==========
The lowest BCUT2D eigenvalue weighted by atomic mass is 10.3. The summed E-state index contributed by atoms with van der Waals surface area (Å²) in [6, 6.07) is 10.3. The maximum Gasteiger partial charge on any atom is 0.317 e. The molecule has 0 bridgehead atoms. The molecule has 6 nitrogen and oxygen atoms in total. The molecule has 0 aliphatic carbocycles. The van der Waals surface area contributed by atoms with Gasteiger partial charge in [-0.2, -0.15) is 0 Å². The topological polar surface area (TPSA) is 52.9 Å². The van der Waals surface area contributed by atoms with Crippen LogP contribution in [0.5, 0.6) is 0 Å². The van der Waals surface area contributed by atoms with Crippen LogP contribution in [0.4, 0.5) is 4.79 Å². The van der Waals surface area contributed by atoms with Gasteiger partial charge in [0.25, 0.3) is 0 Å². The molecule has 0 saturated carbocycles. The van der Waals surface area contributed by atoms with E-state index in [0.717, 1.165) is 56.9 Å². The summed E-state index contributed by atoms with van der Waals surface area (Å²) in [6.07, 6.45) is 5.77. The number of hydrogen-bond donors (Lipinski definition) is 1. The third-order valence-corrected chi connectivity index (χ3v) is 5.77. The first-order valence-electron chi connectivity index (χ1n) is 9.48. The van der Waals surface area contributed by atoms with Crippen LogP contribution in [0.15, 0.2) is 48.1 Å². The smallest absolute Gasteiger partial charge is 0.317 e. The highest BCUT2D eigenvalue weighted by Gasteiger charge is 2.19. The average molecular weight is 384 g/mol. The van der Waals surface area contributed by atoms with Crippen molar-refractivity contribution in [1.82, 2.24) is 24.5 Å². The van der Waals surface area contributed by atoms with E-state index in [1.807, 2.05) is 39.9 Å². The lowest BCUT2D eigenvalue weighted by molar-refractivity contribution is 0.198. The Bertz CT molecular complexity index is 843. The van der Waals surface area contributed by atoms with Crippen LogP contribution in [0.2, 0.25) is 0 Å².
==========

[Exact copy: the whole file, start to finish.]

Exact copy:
The lowest BCUT2D eigenvalue weighted by atomic mass is 10.3. The summed E-state index contributed by atoms with van der Waals surface area (Å²) in [6, 6.07) is 10.3. The maximum Gasteiger partial charge on any atom is 0.317 e. The molecule has 0 bridgehead atoms. The molecule has 6 nitrogen and oxygen atoms in total. The molecule has 0 aliphatic carbocycles. The van der Waals surface area contributed by atoms with Gasteiger partial charge in [-0.2, -0.15) is 0 Å². The topological polar surface area (TPSA) is 52.9 Å². The van der Waals surface area contributed by atoms with Crippen LogP contribution in [0.5, 0.6) is 0 Å². The van der Waals surface area contributed by atoms with Crippen LogP contribution in [0.4, 0.5) is 4.79 Å². The van der Waals surface area contributed by atoms with Gasteiger partial charge in [0.25, 0.3) is 0 Å². The molecule has 0 saturated carbocycles. The van der Waals surface area contributed by atoms with E-state index in [0.717, 1.165) is 56.9 Å². The summed E-state index contributed by atoms with van der Waals surface area (Å²) in [6.07, 6.45) is 5.77. The number of hydrogen-bond donors (Lipinski definition) is 1. The third-order valence-corrected chi connectivity index (χ3v) is 5.77. The first-order valence-electron chi connectivity index (χ1n) is 9.48. The van der Waals surface area contributed by atoms with Crippen LogP contribution in [0.15, 0.2) is 48.1 Å². The smallest absolute Gasteiger partial charge is 0.317 e. The highest BCUT2D eigenvalue weighted by Gasteiger charge is 2.19. The average molecular weight is 384 g/mol. The van der Waals surface area contributed by atoms with Crippen molar-refractivity contribution in [1.82, 2.24) is 24.5 Å². The van der Waals surface area contributed by atoms with E-state index in [1.807, 2.05) is 39.9 Å². The lowest BCUT2D eigenvalue weighted by molar-refractivity contribution is 0.198. The Bertz CT molecular complexity index is 843. The van der Waals surface area contributed by atoms with Crippen LogP contribution in [0.2, 0.25) is 0 Å².